Fitness trackers help you stay healthy by keeping count of your steps and monitoring your heart rate, driving you on to hit those cardio goals.
New research from ETH Zürich in Switzerland could see future wearable devices (with perhaps a few implants and a touch of genetic engineering) boost our health directly.
Experimental technology designed by the Swiss scientists used small pulses of electricity to trigger insulin production in test mice with specially designed human pancreatic tissues. They're calling it an 'electrogenetic' interface, and it could be used to kick target genes into action when we could use a helping hand.
"Wearable electronic devices are playing a rapidly expanding role in the acquisition of individuals' health data for personalized medical interventions," the researchers write in their published paper.
"However, wearables cannot yet directly program gene-based therapies because of the lack of a direct electrogenetic interface. Here we provide the missing link."
Encouraging insulin production directly could help someone with diabetes, for example. In this study, human pancreatic cells were implanted into mice with type 1 diabetes, which were then stimulated using a direct current from acupuncture needles.
It's known as the direct current (DC)-actuated regulation technology, or DART for short, and the team behind it says that it brings the digital tech of our gadgets and the analog tech of our biological bodies together.
The electricity generated non-toxic levels of reactive oxygen species, energetic molecules that – when properly managed – can start a process that activates cells engineered to respond to the change in chemistry. Changing how the cell's DNA is regulated by messing with their epigenetic 'on/off switch' molecules can potentially helping with a variety of conditions affected by genetics.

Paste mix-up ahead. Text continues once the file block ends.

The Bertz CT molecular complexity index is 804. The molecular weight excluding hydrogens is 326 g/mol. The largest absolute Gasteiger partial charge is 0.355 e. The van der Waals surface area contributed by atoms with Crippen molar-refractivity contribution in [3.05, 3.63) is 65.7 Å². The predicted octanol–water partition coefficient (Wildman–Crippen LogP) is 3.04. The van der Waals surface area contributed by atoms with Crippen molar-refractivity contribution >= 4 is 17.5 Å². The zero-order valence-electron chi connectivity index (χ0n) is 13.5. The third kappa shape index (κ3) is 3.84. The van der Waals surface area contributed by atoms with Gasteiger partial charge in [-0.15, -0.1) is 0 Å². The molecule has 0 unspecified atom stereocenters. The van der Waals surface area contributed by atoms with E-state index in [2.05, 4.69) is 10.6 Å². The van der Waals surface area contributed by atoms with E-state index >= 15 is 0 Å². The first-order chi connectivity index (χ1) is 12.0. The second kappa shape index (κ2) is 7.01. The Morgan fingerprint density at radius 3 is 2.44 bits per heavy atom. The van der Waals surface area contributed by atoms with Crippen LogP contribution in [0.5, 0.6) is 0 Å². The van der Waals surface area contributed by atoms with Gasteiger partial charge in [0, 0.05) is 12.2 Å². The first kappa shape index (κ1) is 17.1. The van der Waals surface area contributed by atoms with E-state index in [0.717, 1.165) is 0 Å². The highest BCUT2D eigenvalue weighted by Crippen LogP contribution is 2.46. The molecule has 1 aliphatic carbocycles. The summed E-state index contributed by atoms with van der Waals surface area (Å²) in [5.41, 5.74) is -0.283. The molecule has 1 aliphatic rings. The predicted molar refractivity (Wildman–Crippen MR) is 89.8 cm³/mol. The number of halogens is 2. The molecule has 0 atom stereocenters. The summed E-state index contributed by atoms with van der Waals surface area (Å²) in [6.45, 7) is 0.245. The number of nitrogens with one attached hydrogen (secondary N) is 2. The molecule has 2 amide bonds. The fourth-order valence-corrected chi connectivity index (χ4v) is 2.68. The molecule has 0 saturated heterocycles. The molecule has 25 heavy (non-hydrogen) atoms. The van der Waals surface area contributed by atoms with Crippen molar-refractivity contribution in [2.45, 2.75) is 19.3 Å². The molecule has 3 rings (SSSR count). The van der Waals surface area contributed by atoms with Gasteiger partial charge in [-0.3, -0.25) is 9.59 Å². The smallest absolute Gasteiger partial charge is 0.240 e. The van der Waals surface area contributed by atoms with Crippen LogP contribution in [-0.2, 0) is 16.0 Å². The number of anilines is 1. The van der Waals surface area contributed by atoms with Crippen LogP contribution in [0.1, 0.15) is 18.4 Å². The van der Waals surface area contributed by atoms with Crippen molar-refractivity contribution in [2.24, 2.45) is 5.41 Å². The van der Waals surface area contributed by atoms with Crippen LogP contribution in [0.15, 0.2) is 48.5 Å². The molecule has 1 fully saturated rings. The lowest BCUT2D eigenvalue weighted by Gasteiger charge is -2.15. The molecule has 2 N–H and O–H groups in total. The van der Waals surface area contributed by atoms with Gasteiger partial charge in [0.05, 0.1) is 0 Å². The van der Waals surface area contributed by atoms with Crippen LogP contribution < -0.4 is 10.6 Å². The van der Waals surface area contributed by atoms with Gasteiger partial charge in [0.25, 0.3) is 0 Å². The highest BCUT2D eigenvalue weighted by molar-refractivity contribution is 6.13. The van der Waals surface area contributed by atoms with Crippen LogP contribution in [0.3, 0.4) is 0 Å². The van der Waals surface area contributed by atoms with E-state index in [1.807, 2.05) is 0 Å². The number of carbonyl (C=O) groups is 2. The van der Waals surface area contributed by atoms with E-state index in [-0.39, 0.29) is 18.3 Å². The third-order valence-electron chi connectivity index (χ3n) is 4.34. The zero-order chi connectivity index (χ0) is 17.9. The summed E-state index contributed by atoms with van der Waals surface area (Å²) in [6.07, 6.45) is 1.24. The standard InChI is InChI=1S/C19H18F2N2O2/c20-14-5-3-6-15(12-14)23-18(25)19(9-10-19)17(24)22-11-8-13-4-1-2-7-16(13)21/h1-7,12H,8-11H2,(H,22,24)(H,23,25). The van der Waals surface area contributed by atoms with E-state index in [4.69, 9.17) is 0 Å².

We're born with a certain set of genes, and while that genetic code remains largely unchanged during our lifetimes, the way that genes are expressed (or activated) can shift as we get older and change our habits. DART could potentially provide a means to undo some of these changes.
The researchers were able to encourage the blood sugar levels of the diabetic mice to return to normal range through this method.
Of course, we're still a long way off from a Fitbit that manages diabetes, but it's an exciting proof of concept.
One of the many challenges ahead will be getting this working in small devices. The good news is that DART requires very little power: three AA batteries would be enough to keep it running for five years, for example, with electric signals applied once per day.
The team is confident that the technology can be developed and expanded to trigger more than just insulin production. In many years to come, our health wearables could be doing much more than just reporting stats.
"We believe this technology will enable wearable electronic devices to directly program metabolic interventions," write the researchers.
The research has been published in Nature Metabolism.